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Write the Right Word: Hyphens

The Associated Press Stylebook, which Ag Comm uses as its writing guide, has eased the rules for hyphens.

The basic rules are that hyphens are joiners. Use them to avoid ambiguity or to form a single idea from two or more words.

Think of hyphens as an aid to readers’ comprehension. If a hyphen makes the meaning clearer, use it. If it just adds clutter and distraction to the sentence, don’t use it.

One of the biggest changes is that you no longer have to hyphenate most compound modifiers after versions of the verb “to be.” For example: “The man is well liked.” “The children are soft spoken.”

Also, you don’t need a hyphen when you use a modifier and the meaning is clear without it. Examples include chocolate chip cookie, special effects embellishment, climate change report, public land management, real estate transaction, emergency room visit, cat food bowl, parking lot entrance, national security briefing, computer software maker.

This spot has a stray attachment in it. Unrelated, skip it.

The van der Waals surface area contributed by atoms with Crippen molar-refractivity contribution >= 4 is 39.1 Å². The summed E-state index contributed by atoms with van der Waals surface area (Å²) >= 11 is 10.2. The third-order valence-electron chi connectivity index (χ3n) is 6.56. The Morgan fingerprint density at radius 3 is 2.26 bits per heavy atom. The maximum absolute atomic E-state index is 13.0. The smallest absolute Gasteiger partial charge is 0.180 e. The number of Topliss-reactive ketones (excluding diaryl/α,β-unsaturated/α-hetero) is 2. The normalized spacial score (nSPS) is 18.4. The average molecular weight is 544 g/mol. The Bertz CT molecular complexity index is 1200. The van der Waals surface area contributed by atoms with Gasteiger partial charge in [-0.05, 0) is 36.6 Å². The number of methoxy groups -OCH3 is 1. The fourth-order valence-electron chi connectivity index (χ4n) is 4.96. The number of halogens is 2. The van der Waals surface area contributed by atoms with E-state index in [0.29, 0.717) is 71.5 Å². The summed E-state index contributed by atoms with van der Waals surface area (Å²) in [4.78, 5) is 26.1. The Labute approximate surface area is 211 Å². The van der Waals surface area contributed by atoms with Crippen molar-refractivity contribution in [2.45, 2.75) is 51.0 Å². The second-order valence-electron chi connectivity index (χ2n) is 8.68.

However, one rule that hasn’t changed is that you don’t need a hyphen in phrases that start with “very” or adverbs ending in -ly. For instance, “2018 was a very good year for producers.” “This is an easily remembered rule.”

You also still need to hyphenate two-word modifiers if they come before a noun. For example: “The nominee is a well-known producer.” “Farming is a full-time job.”

Ellen Crawford, Information Specialist, 701-231-5391

 

Filed under: Written Communication
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